Titanic proceeding to Halifax. Passengers will probably land there Wednesday. All safe.
(Signed.) WHITE STAR LINE.
And in view of the fact that that some information was given out here by your agents to people who made inquiries for families and friends on Monday. I am prompted to ask a very direct question.
Between the time that you received this information from Montreal and the time you made public the information which you received from Montreal, did your company reinsure the Titanic or its cargo anywhere?
- Absolutely, no.
12086. Did you make any endeavor to reinsure with the Lloyd's in England?
- None whatever.
12087. Are you speaking now for all the officers of your company, here and abroad?
- I say this, that our insurance is handled in our New York office, and I am sure that nobody would have taken any action regarding it, or have done anything in connection with it, for account of our company or anybody connected with the company in any way, without first having taken it up with me.
12088. You had already advised your Liverpool office, in a message which they received at 10 o'clock Monday morning, of the loss of the Titanic?
- I sent a message, and the memorandum on the message shows it went about 6 o'clock, as I remember it.
12089. In the morning?
- In the morning.
- They would receive that message five hours later, their time, barring the amount of time it would take to get the message through, depending upon the condition of the wires. That message you have already seen.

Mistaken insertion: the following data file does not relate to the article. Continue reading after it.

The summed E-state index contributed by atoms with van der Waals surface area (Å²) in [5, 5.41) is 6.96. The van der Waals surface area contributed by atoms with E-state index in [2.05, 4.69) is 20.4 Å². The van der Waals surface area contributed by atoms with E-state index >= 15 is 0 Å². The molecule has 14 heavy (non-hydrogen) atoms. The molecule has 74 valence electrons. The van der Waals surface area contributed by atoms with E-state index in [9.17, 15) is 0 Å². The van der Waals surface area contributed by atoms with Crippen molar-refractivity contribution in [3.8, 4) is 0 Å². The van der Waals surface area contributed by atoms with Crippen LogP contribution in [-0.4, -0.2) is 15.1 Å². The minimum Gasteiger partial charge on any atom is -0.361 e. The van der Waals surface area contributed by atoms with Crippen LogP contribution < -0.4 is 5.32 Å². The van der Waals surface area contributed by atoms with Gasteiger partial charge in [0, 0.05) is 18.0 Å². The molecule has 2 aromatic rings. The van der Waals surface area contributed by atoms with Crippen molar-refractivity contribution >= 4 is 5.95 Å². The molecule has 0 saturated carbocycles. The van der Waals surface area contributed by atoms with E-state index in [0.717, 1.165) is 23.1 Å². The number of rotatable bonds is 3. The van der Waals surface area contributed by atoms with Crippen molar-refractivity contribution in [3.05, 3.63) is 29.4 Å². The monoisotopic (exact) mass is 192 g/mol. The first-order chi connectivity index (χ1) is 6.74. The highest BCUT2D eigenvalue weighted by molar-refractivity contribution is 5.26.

12091. I have it here.
- That clearly states that it was newspaper rumor. It does not say anything else. I will read it off to you if you want me to.
12092. Have you a copy of it there?
- I have.
Newspaper wireless reports -
12093. It is addressed how?
- To Liverpool. You have the original there, Senator. This only says, "To Liverpool," on the sheet I have.
Newspaper wireless reports advise Titanic collision iceberg 41º 46' north, 50º 14' west. Women being put lifeboats. Steamer Virginian expects reach Titanic 10 a. m. Monday. Olympic and Baltic both proceeding Titanic. We have no direct information.
I might say that through the entire day we told the newspaper representatives, who were there all the time - we got our first information from the newspapers, and we told the newspapers all the time - that our only authentic information was coming from Capt. Haddock and we were giving them that.
12094. If your officials in Liverpool or London, or any place else, had reinsured your cargo would you have known it?
- I would certainly have had the advice. But there was nobody in England who was in any way connected with the insurance department and nobody there who would have taken any action in connection with insurance matters. I might say we carry no insurance on the cargo, Senator.
12095. None at all?
- We only insure the freight money; the insurance is not on the cargo itself, but on the freight money.
12096. This ship was insured for $4,000,000?
- This ship was insured with outside underwriters for $5,000,000, in round figures. It was, in pounds, about a million pounds. The company carried the remainder, up to about $600,000 - between $500,000 and $600,000. That is, our insurance fund carried the remainder.
12097. I asked you yesterday if I had all telegrams and cable messages and wireless messages between yourself and other officers or directors of the company?
- To the best of my knowledge.
12098. Either on shipboard or in any other part of the world?
- To the best of my knowledge and belief, you have everything.
12099. Regarding this accident?
- Yes, sir.
12100. On the succeeding days?
- Yes, sir; and on subsequent days.
That is it.